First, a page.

It also shook up the world of religion, with anti-evolutionary theory proponents using it to cast doubt on Darwin and his theories.

The animal is found in Australia and Australia alone. Till recently, the overall conservation status of the platypus was not a matter of very deep concern. But recent reports are throwing up some red flags. Platypus habitat is reported to have shrunk by almost 25% in the last three decades. In the last decade or two, they have not been sighted in some of the areas which they traditionally inhabited. The reasons are not difficult to find—urban sprawl encroaching upon creeks and waterways which are platypus habitats; land clearing; disruption of the natural flow of rivers; building of dams and weirs; erosion of river banks; and unstable climate and increased droughts due to climate change.

Fortunately, conservation scientists don’t think the situation is beyond repair, but feel it is time to sit up and take steps. And let us hope they do! The world cannot lose this creature, for then, where would be our sense of wonder? Where the hope of a world which still holds secrets waiting to be discovered? Of the sense that ‘There are more things in heaven and earth, Horatio, than are dreamt of in your philosophy’?

The platypus has inspired its share of lore, legend, stories and poetry. My visit to an aquarium in Australia was the only time I ever saw a platypus. And a story from Native Australian lore re-told there inspired me to write ‘Who Will Rule’, a children’s book brought out by Tulika and translated into many languages.

And to end, a classic platypus poem:

THE PLATYPUS

by: Oliver Herford (1863-1935)

A sad example sets for us: From him we learn how Indecision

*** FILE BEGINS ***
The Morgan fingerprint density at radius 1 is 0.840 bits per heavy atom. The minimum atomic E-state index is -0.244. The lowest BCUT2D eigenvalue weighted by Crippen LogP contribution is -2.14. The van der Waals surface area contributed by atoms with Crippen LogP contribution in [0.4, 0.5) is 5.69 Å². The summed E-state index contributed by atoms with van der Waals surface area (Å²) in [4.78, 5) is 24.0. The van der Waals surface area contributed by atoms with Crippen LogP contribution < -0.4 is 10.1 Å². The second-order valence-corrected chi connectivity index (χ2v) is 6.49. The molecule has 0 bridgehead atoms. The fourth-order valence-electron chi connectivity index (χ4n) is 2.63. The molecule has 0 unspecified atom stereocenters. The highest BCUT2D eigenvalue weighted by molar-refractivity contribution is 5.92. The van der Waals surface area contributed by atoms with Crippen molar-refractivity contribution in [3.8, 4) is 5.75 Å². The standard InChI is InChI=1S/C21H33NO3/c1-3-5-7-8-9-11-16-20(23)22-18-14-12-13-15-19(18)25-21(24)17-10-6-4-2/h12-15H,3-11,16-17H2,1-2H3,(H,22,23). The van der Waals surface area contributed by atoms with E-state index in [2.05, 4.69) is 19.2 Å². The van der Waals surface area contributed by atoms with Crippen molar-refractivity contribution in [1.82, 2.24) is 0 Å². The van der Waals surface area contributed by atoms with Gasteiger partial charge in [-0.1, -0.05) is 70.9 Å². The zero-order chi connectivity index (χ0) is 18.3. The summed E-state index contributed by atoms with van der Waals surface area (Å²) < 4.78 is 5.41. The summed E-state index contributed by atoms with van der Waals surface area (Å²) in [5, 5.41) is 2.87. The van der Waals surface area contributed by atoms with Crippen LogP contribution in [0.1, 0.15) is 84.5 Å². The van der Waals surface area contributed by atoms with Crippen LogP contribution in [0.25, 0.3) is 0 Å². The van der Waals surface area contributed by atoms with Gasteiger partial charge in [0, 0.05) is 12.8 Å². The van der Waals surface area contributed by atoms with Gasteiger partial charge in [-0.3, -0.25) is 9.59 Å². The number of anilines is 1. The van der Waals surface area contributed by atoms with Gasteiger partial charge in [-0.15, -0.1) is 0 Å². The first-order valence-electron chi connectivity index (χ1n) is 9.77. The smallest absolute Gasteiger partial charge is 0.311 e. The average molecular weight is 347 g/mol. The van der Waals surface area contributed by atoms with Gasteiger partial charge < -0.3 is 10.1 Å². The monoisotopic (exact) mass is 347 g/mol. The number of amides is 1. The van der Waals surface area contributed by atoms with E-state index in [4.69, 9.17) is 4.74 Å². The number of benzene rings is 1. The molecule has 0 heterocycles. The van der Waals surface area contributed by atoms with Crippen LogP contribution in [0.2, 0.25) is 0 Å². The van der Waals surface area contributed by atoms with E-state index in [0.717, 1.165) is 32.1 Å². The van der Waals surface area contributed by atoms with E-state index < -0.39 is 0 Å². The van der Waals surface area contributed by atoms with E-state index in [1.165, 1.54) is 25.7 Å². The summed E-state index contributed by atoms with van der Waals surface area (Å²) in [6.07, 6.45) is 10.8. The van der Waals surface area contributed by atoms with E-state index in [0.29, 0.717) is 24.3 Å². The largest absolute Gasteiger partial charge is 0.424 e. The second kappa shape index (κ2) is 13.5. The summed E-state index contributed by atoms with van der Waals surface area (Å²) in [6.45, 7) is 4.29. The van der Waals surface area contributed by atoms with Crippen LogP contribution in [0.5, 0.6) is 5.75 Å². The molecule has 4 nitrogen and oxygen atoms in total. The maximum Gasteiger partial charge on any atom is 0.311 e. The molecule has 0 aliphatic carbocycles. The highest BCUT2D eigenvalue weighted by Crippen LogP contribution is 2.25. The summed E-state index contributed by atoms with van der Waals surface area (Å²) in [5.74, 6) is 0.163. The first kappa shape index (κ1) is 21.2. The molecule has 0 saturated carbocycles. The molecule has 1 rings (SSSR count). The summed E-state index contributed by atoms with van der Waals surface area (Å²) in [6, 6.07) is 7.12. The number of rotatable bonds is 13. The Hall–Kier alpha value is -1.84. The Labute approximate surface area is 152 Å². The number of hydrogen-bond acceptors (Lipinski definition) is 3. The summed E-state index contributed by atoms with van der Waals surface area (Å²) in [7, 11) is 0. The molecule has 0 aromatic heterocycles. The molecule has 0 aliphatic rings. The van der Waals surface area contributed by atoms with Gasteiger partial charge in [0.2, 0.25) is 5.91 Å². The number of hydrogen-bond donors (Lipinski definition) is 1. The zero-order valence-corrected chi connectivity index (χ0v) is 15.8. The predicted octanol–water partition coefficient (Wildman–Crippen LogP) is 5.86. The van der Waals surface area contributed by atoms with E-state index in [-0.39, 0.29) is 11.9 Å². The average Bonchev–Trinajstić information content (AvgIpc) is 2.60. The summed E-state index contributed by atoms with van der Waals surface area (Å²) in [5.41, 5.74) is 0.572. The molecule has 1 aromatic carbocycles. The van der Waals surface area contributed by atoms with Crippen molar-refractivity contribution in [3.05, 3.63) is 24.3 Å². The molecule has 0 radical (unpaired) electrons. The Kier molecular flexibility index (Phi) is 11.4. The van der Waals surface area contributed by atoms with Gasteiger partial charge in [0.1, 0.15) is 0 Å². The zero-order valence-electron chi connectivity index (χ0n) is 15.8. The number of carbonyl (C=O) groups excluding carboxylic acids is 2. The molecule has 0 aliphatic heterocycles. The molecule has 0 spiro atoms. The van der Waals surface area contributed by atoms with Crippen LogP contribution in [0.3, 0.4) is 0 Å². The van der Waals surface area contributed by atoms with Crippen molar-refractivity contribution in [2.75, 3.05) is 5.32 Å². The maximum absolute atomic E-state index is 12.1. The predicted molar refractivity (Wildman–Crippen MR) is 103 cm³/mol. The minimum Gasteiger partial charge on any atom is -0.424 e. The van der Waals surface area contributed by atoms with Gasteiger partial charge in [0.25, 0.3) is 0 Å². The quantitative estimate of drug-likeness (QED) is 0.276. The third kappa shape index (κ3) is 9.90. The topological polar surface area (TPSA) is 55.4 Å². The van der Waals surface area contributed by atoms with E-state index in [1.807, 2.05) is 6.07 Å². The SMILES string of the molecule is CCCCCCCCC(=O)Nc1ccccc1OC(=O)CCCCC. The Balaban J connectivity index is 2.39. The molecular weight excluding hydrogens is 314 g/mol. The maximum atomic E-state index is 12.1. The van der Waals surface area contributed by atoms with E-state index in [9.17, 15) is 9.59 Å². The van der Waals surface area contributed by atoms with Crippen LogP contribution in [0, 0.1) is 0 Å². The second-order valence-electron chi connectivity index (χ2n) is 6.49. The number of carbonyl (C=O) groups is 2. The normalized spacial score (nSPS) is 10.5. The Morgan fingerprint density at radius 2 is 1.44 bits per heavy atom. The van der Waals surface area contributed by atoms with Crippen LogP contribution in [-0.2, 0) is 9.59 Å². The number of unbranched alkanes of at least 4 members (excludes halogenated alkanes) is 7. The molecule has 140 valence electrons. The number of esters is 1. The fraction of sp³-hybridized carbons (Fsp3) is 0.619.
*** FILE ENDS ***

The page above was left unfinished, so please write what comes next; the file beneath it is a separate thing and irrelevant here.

Of character provokes Derision.

This vacillating Thing, you see,

Could not decide which he would be,

Fish, Flesh or Fowl, and chose all three.

The scientists were sorely vexed

To classify him; so perplexed

Their brains, that they, with Rage at bay,

Called him a horrid name one day,–

A name that baffles, frights and shocks us,

Ornithorhynchus Paradoxus.

–Meena

Wisdom of the Ages: Thiruvalluvar Day

What was his name?

What was his faith?

What was his occupation?

When did he live?

Who knows? And more importantly, who cares?

For the heritage of poetry, philosophy, dharma and wisdom he has left us is beyond all these.

Thiruvalluvar, the revered Tamil poet, whose Thirukural even today is taught in every school in Tamil Nadu, and whose couplets on a range of subjects, from love and family life to economics and politics, are quoted by politicians, movie stars, professors, and common people alike, to clinch any argument.

I am but a poor Tamilian, who can neither read nor write Tamil, and am hence missing out on the riches of one of the world’s most ancient languages. Maybe to make up, I decided to do this blog on Thiruvalluvar on the occasion of Thiruvalluvar Day, Jan 15. The Tamil Nadu government has been observing this day as part of Pongal celebrations for many decades now.